MESA, Ariz. -- Each morning, the large pack of players in camp are divided up into work groups. Whether it is based on the Cactus League lineups or other factors, there is some variation to how the Cubs go about making these daily workout lists.
"I don't know if people get to see the funny side of him. He's hilarious," Bote said. "When I look up, if I'm not in his group, I'm like, 'Man, I want to be in his group,' because it just makes the day that much more enjoyable."
As Spring Training reaches its midpoint, there is still no firm answer as to how the Cubs will go about divvying up the playing time at second base this season. All that remains known for now is that Bote and Kipnis are in the mix, along with rookie Nico Hoerner and veteran utility man Daniel Descalso.
One thing that has also become clear is that there is no bad blood between that quartet of players as Chicago's evaluators monitor this competition. On his first day in camp, Kipnis said he wanted to get to know Hoerner and learn from each other. Bote and Kipnis have been attached at the hip during workouts. Descalso and Hoerner worked out together at Stanford over the offseason.
"It's so much fun. It helps when you have four stand-up dudes," Bote said. "All we want is the opportunity to help this team win. That's what you're going for. It's not a selfish thing. Everybody is like, 'I want to be the guy to help the team win.' That's where the commonality is between us, and that's why you see the joy out there. There's no animosity."
For Tuesday's 11-10 loss to the Rockies, Kipnis was in the lineup at second base and Hoerner got the start at shortstop (his natural position). The veteran in camp on the Minor League contract went 0-for-4, while the rookie went 3-for-4 with a nice opposite-field double. Bote and Descalso will likely play in Wednesday's game against the Reds.
Over the offseason, one of the Cubs' objectives was to add a lefty-swinging option for second to either pair with Bote or Hoerner. Descalso would fit that description, but he is also coming off a rough, injury-marred 2019 (42 wRC+) for the Cubs. With a 26th roster spot now available, the 33-year-old Descalso may fit more as a pinch-hitter and utility man off the bench.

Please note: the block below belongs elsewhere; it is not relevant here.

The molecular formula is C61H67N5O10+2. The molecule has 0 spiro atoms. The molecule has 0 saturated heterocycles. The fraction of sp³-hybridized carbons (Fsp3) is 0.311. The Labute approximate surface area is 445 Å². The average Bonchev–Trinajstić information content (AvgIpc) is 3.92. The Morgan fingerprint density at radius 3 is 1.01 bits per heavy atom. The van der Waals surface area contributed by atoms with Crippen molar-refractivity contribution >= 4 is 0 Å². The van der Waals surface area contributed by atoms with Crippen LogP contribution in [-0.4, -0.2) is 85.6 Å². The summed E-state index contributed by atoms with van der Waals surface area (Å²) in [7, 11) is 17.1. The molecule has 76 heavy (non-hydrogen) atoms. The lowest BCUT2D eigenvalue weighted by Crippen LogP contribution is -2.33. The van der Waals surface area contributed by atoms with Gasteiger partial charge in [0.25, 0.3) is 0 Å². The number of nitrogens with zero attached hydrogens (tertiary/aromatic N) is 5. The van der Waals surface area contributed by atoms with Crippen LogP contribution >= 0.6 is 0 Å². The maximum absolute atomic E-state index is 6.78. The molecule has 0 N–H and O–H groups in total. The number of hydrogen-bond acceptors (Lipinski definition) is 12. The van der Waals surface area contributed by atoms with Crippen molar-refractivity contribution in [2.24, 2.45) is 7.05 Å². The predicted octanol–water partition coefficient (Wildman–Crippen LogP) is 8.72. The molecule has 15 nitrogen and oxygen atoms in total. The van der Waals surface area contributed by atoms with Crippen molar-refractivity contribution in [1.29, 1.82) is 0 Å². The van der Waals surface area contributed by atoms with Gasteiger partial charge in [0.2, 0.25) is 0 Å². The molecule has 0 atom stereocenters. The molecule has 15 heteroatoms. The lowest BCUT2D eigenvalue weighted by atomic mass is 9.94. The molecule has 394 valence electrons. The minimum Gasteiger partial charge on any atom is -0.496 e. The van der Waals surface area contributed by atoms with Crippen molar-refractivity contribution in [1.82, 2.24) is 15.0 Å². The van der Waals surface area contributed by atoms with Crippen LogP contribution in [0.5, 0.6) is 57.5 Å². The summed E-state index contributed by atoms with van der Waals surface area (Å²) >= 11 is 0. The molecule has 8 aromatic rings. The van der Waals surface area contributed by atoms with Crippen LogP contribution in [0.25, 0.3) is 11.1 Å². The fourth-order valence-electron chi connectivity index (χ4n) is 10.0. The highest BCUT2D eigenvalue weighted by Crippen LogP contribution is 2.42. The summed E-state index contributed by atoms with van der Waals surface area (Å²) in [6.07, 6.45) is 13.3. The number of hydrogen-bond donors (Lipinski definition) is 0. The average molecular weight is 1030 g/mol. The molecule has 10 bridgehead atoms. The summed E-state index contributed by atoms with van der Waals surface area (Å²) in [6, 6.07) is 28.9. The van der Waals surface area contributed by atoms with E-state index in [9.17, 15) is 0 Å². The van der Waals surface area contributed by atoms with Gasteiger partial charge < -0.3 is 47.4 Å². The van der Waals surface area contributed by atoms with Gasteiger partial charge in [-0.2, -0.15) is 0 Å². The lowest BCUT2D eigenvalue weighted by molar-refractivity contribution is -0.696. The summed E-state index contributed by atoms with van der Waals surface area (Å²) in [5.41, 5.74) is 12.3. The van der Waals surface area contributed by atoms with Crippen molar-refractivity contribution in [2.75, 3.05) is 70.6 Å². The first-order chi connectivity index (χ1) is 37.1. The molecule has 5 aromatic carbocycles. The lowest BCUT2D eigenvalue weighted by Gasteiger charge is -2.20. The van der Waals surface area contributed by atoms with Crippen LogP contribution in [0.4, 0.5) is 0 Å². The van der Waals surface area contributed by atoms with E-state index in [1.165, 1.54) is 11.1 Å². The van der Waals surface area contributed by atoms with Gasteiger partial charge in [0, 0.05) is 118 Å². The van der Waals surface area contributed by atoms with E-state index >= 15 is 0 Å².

Chicago added Carlos Asuaje as a non-roster invitee this offseason and then did the same with Kipnis, who boasts the better Major League track record. Even as a former All-Star and core player for Cleveland, though, Kipnis knows he has plenty to prove this spring.
"It's a new place where you've got to earn the respect of all the new guys and stay on your toes," Kipnis said. "It's forcing me to maybe practice a little harder, to lock in a little bit more during these days that kind of get monotonous. I think it's going to bring out the best version of me."
With nearly a month of workouts and more than a week's worth of games in the books, Cubs manager David Ross was asked Tuesday if he envisions using a combination of players at second base, no matter which players get the Opening Day nod.
"It really is a wait and see," Ross said. "Kip's having a good spring. David Bote's doing well. Nico's continuing to get his at-bats. ... And we'll continue to work on their defense. I'm a big proponent of defense. I like taking away hits and runs. That's a big one for me. So, we'll just continue to watch that."
Hoerner is still in the process of learning the ins and outs of playing second base, so there is an argument to be made for having him continue that process at Triple-A to start the season. Kipnis posted negative five Defensive Runs Saved with a 3.9 UZR/150 at second in 2019 (1,024 innings), while Bote had two DRS and a 0.4 UZR/150 last season (270 2/3 innings).
The Cubs are also factoring in that Hoerner -- even with the least Major League experience -- is the best player equipped to serve as the backup at shortstop for Javier Báez. Bote served that role last season, but is really only being used at second and third base this spring.
All of that will be baked into the Cubs' decision for second base, which could take the rest of spring to be sorted out. In the meantime, the players involved will keep looking up at the board, finding their assigned group and making the most of the situation at hand.
"We're enjoying being out here every day," Bote said. "You're going for the same thing. And if you are the one that gets the opportunity that day, I'm your biggest supporter and everybody knows that."